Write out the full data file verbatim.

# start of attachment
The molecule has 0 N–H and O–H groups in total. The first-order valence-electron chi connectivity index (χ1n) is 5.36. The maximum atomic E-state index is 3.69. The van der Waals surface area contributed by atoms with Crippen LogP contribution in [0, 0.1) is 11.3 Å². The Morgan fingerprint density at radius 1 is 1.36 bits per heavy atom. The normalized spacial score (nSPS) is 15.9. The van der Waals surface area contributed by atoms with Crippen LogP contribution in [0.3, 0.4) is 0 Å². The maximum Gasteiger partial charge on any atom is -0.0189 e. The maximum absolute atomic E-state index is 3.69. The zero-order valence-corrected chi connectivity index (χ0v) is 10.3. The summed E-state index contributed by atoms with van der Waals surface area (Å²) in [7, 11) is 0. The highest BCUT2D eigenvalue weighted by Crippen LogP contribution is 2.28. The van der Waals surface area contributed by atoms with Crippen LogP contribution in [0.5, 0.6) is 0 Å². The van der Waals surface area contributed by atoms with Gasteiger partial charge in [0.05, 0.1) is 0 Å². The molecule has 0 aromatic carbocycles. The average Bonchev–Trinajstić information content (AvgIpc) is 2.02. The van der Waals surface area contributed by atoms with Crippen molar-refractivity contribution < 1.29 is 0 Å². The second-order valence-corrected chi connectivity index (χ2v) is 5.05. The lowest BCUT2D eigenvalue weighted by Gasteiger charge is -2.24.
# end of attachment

The molecule has 0 N–H and O–H groups in total. The first-order valence-electron chi connectivity index (χ1n) is 5.36. The maximum atomic E-state index is 3.69. The van der Waals surface area contributed by atoms with Crippen LogP contribution in [0, 0.1) is 11.3 Å². The Morgan fingerprint density at radius 1 is 1.36 bits per heavy atom. The normalized spacial score (nSPS) is 15.9. The van der Waals surface area contributed by atoms with Crippen LogP contribution in [0.3, 0.4) is 0 Å². The maximum Gasteiger partial charge on any atom is -0.0189 e. The maximum absolute atomic E-state index is 3.69. The zero-order valence-corrected chi connectivity index (χ0v) is 10.3. The summed E-state index contributed by atoms with van der Waals surface area (Å²) in [7, 11) is 0. The highest BCUT2D eigenvalue weighted by Crippen LogP contribution is 2.28. The van der Waals surface area contributed by atoms with Crippen LogP contribution in [0.5, 0.6) is 0 Å². The van der Waals surface area contributed by atoms with Gasteiger partial charge in [0.05, 0.1) is 0 Å². The molecule has 0 aromatic carbocycles. The average Bonchev–Trinajstić information content (AvgIpc) is 2.02. The van der Waals surface area contributed by atoms with Crippen molar-refractivity contribution < 1.29 is 0 Å². The second-order valence-corrected chi connectivity index (χ2v) is 5.05. The lowest BCUT2D eigenvalue weighted by Gasteiger charge is -2.24.